A television program preceding the 1988 Winter Olympics featured blind skiers being trained for slalom skiing, impossible
as that sounds. Paired with sighted skiers, the blind skiers were taught on the flats how to make right and left turns. When that
was mastered, they were taken to the slalom slope, where their sighted partners skied beside them shouting, "Left!" and "Right!"
As they obeyed the commands, they were able to negotiate the course and cross the finish line, depending solely on the sighted
skiers' word. It was either complete trust or catastrophe.
What a vivid picture of the Christian life! In this world, we are in reality blind about what course to take. We must rely
solely on the Word of the only One who is truly sighted--God Himself. His Word gives us the direction we need to finish the
Robert W. Sutton.
Years ago, Monroe Parker was traveling through South Alabama on one of those hot, sultry Alabama days. He stopped at a
watermelon stand, picked out a watermelon, and asked the proprietor how much it cost. "It's $1.10," he replied. Parker
dug into his pocket, found only a bill and said, "All I have is a dollar."
"That's ok," the proprietor said, "I'll trust you for it."
"Well, that's mighty nice of you," Parker responded, and picking up the watermelon, started to leave.
"Hey, where are you going?" the man behind the counter demanded.
"I'm going outside to eat my watermelon." "But you forgot to give me the dollar!"
"You said you would trust me for it," Parker called back.
"Yeah, but I meant I would trust you for the dime!"
"Mack," Parker replied, "You were't going to trust me at all. You were just
going to take a ten-cent gamble on my integrity!"
Uncle Oscar was apprehensive about his first airplane ride. His friends, eager to hear how it went, asked if he enjoyed the
flight. "Well," commented Uncle Oscar, "it wasn't as bad as I thought it might be, but I'll tell you this. I never did put all
my weight down!"
A man who lived on Long Island was able one day to satisfy a lifelong ambition by purchasing for himself a very fine
barometer. When the instrument arrived at his home, he was extremely disappointed to find that the indicating needle
appeared to be stuck, pointing to the sector marked "HURRICANE."
After shaking the barometer very vigorously several times, its new owner sat down and wrote a scorching letter to the store from
which he had purchased the instrument. The following morning on the way to his office in New York, he mailed the letter.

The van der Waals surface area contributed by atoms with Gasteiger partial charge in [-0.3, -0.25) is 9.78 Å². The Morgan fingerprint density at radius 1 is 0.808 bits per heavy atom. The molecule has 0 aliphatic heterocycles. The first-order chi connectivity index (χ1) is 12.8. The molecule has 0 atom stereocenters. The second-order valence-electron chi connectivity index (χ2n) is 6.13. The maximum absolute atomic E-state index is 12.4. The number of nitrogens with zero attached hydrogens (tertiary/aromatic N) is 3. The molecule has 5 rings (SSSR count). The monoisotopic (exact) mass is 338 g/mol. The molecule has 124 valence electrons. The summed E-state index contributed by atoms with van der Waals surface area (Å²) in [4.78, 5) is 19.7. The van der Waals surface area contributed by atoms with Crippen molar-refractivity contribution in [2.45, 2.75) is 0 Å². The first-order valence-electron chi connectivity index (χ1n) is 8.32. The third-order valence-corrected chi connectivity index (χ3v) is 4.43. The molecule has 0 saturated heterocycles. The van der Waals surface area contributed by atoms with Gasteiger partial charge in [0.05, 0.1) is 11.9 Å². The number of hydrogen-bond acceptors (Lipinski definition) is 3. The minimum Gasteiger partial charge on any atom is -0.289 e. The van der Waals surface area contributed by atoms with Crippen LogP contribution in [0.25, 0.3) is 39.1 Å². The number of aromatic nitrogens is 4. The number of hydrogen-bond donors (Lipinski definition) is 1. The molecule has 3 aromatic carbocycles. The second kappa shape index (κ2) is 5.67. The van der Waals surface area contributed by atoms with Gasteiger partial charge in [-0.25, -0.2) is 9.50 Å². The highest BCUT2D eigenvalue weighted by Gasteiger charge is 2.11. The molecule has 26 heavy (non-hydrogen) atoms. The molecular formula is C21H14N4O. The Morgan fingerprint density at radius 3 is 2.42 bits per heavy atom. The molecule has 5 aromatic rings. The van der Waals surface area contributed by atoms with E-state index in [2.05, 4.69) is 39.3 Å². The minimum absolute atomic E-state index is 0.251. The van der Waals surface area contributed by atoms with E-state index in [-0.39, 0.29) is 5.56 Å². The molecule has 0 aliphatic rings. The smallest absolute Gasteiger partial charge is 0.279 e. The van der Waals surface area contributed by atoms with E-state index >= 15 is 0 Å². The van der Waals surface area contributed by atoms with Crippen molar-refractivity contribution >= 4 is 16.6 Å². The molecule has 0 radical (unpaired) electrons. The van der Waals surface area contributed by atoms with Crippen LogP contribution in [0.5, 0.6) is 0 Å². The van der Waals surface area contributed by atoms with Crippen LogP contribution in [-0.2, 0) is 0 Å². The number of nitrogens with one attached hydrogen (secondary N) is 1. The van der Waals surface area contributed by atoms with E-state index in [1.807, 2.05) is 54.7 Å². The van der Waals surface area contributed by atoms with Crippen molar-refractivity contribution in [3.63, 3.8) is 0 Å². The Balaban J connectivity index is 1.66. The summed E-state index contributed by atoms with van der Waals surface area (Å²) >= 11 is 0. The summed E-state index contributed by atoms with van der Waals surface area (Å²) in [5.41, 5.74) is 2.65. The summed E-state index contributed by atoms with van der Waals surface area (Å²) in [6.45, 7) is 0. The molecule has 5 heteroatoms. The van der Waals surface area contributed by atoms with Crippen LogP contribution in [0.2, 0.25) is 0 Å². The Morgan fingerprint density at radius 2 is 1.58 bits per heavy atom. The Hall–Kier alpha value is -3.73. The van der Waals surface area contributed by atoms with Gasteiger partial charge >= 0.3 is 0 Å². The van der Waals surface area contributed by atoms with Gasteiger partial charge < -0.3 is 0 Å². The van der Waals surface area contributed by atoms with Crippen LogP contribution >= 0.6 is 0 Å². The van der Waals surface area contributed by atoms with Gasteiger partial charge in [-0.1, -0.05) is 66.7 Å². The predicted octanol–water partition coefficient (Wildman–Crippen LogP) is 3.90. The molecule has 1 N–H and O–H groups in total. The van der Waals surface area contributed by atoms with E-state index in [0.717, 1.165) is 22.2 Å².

That evening he returned to Long Island to find not only the barometer missing, but his house also. The barometer's needle had been
right--there was a hurricane!
E. Schuyler English.
One problem I remember was a time when our son Bob broke our trust and lied to his mother and me. He was still young, dating
Linda, his wife-to-be, and was only allowed to see her on certain nights. Well, one night he wanted to see her without permission
and told us he was at his friend's house. When we found out the truth, there was a real scene between us. He had violated our
trust; it was like a crack in a fine cup that marred its appearance.
In the confrontation, I smashed a fine English tea cup on the floor and told Bob that to restore our trust would be
like gluing that cup back together again. He said, "I don't know if I can do that." And I said, "Well, that's how hard it is to
build confidence and trust again." The outcome was that Bob spent literally weeks carefully gluing the pieces together until
he finished. He learned a very important lesson.
Dr. Rovert H. Schuller, Homemade, Jan 1985.
There is an old story of a father who took his young son out and stood him on the railing of the back porch. He then went down,
stood on the lawn, and encouraged the little fellow to jump into his arms. "I'll catch you," the father said confidently. After
a lot of coaxing, the little boy finally made the leap. When he did, the father stepped back and let the child fall to the
ground. He then picked his son up, dusted him off, and dried his tears.
"Let that be a lesson," he said sternly. "Don't ever trust anyone."
Bernie May, Learning to Trust, Multnomah Press, 1985, p. 4.